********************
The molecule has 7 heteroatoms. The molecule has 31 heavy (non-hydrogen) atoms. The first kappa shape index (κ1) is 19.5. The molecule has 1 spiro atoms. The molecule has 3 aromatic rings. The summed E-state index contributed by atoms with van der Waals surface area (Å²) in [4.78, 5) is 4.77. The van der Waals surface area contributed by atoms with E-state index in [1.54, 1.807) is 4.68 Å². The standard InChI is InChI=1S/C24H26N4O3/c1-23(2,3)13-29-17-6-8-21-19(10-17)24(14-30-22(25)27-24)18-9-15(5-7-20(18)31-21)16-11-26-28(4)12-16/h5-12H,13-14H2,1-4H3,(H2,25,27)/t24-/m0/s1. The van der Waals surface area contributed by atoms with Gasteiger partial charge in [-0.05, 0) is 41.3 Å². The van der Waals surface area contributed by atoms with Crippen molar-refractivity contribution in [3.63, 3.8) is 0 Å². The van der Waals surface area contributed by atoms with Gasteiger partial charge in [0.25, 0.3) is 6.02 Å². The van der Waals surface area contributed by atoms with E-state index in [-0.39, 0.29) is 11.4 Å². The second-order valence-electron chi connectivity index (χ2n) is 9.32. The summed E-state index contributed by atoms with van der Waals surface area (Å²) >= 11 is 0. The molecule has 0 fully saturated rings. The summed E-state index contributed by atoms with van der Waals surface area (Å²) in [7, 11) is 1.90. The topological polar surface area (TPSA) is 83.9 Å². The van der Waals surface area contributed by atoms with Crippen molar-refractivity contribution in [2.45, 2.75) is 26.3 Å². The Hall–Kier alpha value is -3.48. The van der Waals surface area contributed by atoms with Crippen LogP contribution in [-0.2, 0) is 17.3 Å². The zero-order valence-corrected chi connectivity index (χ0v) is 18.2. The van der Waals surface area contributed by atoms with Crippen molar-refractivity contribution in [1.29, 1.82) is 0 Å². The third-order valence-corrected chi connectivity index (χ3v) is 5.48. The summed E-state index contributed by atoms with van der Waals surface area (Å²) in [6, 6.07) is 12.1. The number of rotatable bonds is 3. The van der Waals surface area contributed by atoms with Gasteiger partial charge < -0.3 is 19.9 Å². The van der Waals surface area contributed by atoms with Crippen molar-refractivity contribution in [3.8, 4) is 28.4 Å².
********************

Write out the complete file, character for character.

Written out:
The molecule has 7 heteroatoms. The molecule has 31 heavy (non-hydrogen) atoms. The first kappa shape index (κ1) is 19.5. The molecule has 1 spiro atoms. The molecule has 3 aromatic rings. The summed E-state index contributed by atoms with van der Waals surface area (Å²) in [4.78, 5) is 4.77. The van der Waals surface area contributed by atoms with E-state index in [1.54, 1.807) is 4.68 Å². The standard InChI is InChI=1S/C24H26N4O3/c1-23(2,3)13-29-17-6-8-21-19(10-17)24(14-30-22(25)27-24)18-9-15(5-7-20(18)31-21)16-11-26-28(4)12-16/h5-12H,13-14H2,1-4H3,(H2,25,27)/t24-/m0/s1. The van der Waals surface area contributed by atoms with Gasteiger partial charge in [-0.05, 0) is 41.3 Å². The van der Waals surface area contributed by atoms with Crippen molar-refractivity contribution in [3.63, 3.8) is 0 Å². The van der Waals surface area contributed by atoms with Gasteiger partial charge in [0.25, 0.3) is 6.02 Å². The van der Waals surface area contributed by atoms with E-state index in [-0.39, 0.29) is 11.4 Å². The second-order valence-electron chi connectivity index (χ2n) is 9.32. The summed E-state index contributed by atoms with van der Waals surface area (Å²) >= 11 is 0. The molecule has 0 fully saturated rings. The summed E-state index contributed by atoms with van der Waals surface area (Å²) in [7, 11) is 1.90. The topological polar surface area (TPSA) is 83.9 Å². The van der Waals surface area contributed by atoms with Crippen molar-refractivity contribution in [2.45, 2.75) is 26.3 Å². The Hall–Kier alpha value is -3.48. The van der Waals surface area contributed by atoms with Crippen LogP contribution in [-0.2, 0) is 17.3 Å². The zero-order valence-corrected chi connectivity index (χ0v) is 18.2. The van der Waals surface area contributed by atoms with Crippen molar-refractivity contribution in [1.29, 1.82) is 0 Å². The third-order valence-corrected chi connectivity index (χ3v) is 5.48. The summed E-state index contributed by atoms with van der Waals surface area (Å²) in [6, 6.07) is 12.1. The number of rotatable bonds is 3. The van der Waals surface area contributed by atoms with Gasteiger partial charge < -0.3 is 19.9 Å². The van der Waals surface area contributed by atoms with Crippen molar-refractivity contribution in [3.8, 4) is 28.4 Å².